Sunday, December 03, 2006

Dhaka's Old Mansions


Mill Barrack at Sutrapur, Dhaka:- The sugar mill built ran into financial loss and it was turm over to a flour mill owner. In 1857, the barrack of the mill was used by the British troops brought from Calcutta to quell the mutineers at Dhaka. Many of the mutineers- 'Sepoy Mutiny of 1857' (first freedom movement of the subcontinent) of Lalbagh Fort were detained here for trial. Between 1903 to 1912 a police training school sub-inspector cadets and constables was established. Now a fully developed training school for traffic police is running there (photo British Library: early 20th century).

Dhaka’s old Mansions:

In Dhaka, a thriving settlement had began before the Mughals made it the capital of Bengal. The French merchants came to Dhaka in the 1680s and settled in Tejgaon. They established Farashganj as a trading quarter to conduct business with permission from Naib Nazim Nawajesh Khan in 1740. Mr. Pogose, an Armenian businessman and philanthropist, took lease of the area from the English. The Hindu Zamindar mansions are dispersed on and around Tipu Sultan Road, Narinda, Farashganj and Sutrapur. The mile long Farashganj Road running East-West, starting from 'Sutrapur' up to the North Brook Hall (Lal Kuthi), once a treasure for traditional architecture, is now the centre of vegetable, spice, timber and cement wholesalers. It is full of derelict and abandoned palatial mansions of Hindu Zamindars, many of which are over 150 years old.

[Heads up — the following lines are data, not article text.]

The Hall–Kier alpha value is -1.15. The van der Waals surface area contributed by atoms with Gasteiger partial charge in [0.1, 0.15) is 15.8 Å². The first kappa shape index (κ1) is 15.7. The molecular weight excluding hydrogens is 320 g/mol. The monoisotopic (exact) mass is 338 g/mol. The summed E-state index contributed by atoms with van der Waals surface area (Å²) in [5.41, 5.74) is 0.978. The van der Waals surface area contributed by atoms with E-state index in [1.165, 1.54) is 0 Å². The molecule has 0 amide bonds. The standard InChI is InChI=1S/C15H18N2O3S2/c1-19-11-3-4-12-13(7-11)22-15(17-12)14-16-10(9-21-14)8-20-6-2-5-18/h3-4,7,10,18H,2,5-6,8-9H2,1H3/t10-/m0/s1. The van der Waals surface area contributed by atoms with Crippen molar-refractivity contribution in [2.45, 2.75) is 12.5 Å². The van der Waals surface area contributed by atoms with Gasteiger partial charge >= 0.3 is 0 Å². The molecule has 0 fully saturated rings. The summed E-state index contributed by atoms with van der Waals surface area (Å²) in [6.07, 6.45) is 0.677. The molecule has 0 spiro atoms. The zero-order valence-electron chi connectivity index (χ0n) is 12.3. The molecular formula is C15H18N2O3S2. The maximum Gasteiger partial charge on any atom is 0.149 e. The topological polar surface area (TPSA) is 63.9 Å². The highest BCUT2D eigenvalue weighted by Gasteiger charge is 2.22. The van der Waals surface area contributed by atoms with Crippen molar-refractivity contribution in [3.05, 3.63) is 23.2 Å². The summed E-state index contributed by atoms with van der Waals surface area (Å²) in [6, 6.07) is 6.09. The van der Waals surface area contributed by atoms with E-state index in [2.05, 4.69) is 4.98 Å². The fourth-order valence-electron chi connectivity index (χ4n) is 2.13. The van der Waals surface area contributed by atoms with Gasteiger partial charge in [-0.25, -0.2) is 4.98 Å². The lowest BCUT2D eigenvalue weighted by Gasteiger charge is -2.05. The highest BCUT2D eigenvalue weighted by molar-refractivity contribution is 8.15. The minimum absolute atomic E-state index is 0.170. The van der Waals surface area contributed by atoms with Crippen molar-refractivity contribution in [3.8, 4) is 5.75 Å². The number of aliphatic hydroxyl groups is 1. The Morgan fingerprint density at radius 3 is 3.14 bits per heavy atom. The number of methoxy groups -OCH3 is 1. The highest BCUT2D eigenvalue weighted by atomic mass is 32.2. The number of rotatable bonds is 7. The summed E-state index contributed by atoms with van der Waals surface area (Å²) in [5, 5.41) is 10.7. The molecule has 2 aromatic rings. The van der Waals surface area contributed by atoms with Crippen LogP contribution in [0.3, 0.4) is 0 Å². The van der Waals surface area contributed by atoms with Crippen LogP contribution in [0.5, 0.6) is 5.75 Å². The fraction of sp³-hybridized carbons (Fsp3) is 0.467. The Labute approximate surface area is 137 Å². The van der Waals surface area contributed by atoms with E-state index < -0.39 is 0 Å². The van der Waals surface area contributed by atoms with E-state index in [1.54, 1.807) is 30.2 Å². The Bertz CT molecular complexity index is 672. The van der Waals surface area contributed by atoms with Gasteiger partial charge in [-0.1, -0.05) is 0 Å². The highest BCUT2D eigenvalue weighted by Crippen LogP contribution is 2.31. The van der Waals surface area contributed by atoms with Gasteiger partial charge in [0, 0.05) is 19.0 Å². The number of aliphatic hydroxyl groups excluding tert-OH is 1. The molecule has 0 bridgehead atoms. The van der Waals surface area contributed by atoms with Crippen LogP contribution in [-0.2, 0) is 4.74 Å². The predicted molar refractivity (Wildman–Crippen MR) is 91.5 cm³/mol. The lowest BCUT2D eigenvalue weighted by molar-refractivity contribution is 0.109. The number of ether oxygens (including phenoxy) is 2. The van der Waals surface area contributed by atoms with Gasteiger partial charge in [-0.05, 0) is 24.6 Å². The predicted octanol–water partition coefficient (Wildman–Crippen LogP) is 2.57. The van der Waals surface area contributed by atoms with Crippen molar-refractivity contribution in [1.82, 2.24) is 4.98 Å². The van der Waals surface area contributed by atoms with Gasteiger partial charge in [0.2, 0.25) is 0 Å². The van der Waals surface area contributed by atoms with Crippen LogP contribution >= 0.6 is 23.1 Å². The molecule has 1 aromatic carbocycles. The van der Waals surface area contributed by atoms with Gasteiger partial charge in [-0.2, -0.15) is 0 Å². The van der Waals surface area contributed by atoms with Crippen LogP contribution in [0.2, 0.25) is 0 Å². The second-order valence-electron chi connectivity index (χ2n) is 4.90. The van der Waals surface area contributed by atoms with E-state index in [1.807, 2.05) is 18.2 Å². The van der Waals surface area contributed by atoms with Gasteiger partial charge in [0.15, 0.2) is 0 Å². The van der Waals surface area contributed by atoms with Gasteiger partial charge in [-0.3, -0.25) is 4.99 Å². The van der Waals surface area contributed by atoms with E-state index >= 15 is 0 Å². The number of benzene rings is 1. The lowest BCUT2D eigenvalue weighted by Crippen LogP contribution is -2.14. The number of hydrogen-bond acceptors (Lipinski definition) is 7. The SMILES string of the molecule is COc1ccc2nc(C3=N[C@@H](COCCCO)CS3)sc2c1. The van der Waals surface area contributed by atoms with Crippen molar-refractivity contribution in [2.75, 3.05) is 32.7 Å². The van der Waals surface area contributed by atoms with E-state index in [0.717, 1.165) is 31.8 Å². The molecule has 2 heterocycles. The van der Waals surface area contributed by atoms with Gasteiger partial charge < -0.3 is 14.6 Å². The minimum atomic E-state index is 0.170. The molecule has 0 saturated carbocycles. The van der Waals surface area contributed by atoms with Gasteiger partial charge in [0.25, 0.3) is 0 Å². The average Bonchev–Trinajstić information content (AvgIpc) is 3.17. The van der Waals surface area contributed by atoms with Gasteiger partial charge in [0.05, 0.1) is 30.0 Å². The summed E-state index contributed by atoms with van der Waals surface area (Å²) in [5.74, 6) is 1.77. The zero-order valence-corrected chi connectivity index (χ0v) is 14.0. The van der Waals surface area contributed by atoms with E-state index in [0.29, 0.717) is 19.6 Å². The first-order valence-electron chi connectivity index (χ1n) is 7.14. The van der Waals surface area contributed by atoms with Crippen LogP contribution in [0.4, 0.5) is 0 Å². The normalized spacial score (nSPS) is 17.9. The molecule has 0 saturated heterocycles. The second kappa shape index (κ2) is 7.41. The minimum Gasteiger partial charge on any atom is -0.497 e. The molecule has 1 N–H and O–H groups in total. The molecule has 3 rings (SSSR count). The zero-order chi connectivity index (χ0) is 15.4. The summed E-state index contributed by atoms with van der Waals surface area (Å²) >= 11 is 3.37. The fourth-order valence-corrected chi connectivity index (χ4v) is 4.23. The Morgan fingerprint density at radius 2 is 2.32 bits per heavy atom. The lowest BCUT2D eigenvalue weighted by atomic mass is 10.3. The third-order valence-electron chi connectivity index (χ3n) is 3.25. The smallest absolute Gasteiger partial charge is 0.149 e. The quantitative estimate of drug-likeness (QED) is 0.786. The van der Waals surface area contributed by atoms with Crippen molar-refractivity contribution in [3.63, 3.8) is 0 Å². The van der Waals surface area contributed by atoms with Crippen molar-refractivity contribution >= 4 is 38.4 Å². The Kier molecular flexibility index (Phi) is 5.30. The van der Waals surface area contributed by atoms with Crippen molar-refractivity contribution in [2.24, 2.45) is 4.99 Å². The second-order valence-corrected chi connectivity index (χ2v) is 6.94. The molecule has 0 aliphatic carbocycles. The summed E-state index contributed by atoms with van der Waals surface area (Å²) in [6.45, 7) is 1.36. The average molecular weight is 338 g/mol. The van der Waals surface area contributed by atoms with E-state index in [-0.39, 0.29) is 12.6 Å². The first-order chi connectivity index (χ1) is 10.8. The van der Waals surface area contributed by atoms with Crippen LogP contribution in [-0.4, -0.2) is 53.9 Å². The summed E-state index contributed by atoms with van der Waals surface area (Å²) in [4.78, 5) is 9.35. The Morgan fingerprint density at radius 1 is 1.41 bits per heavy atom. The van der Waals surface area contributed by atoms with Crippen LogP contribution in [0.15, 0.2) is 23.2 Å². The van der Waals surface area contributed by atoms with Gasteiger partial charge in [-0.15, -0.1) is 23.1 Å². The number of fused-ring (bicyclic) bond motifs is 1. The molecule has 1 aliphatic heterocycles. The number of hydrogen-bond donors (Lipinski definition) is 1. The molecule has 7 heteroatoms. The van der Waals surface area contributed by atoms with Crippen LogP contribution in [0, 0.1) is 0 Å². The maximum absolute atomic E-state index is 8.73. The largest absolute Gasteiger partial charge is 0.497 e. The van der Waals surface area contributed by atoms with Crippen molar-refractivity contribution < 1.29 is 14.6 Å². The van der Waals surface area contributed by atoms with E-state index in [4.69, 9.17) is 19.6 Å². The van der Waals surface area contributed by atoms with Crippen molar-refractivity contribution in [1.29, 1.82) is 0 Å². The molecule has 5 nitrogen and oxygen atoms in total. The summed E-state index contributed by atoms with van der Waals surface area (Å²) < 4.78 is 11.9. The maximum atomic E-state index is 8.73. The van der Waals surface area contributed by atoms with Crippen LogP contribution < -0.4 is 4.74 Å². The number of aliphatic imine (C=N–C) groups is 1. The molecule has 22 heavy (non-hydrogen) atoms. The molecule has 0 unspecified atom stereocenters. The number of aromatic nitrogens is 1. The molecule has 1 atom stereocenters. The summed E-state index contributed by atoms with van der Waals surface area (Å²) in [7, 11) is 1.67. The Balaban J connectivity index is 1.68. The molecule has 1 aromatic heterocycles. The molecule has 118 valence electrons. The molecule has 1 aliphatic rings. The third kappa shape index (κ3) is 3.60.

Ruplal house - late 19th cenury
late 19th century bldg

Ruplal House - now occupied by vendors and unauthorised squatters

Ruplal House: Early 19th century mansion, erected jointly by Ruplal and Ragunath - on the Buckland Bund in Farashganj that once presented as a grand river front. It’s two-story and divided into two unequal blocks. The building contains over fifty rooms of various sizes including a number of spacious halls. In 1888, when Lord Dufferin, the Viceroy of India visited Dhaka, a Ball was arranged in his honour in the Dance Hall of this mansion. At present, this massive old building is heavily encroached by spice and vegetable vendors and a colony of unauthorized squatters. This mansion vied with the majestic Ahsan Manzil in splendour.

Rose Garden
Rose Garden: The building popularly known as the ‘Rose Garden’ in Old Dhaka is not a garden of roses, but in reality it was a pleasure lodge, built by a Hindu zamindar 'Hrikesh Das' in the late 19th century at Narinda quarter of Old Dhaka. The building has elegant Corinthian columns. Originally there was a fountain, the structure of which still remains. The garden has several classical marble statues. This tall, massive building is in good condition and stands proudly reaching the skyline of old Dhaka.

Rebati Bhavan
Rebati Bhavan: Situated in the Sutrapur area of Old Dhaka on Rebati Mohan Das Road, the Sutrapur Zamindar 's mansion was constructed on a one acre land by an Hindu landlord 'Rebati Mohan Das' in the early 20th century. The building contains about thirty-five rooms of varying dimensions. There is another three-storied block on its northern side. It is said, after the demise of Rebati Mohon Das, his elder son Satyendra Kumar Das, retained the ancestral Rebati Bhavan, while his younger son Hemendra Kumar Das constructed the new house on the north. This new house was named Das Lodge that contains about the same number of rooms.


Bhajohari lodge in Tipu Sultan Road

 
Colonial tenament house of early 20th century

2 comments:

Anonymous said...

thanks for sharing the knowledge..........it is highly appritiateble.......i am a student of engineering.....i have visited more then 20 countries of the world...icluding europe and australia,usa....etc.....but i find dhaka as the most soothing to my eyes....apart all the problems id has....thanks again.....please try to include more places here with description.....such as modhur canteen, shakhari bazar, nawab barir pukur, the tank in front of victoria perk.......etc

Md. Rezwanur said...

Mr Ershad I am a recently graduated Architect and these photos and facts makes my hair stand....thank you very much sir for doing a job that is truly priceless.

Md.Rezwanur rahman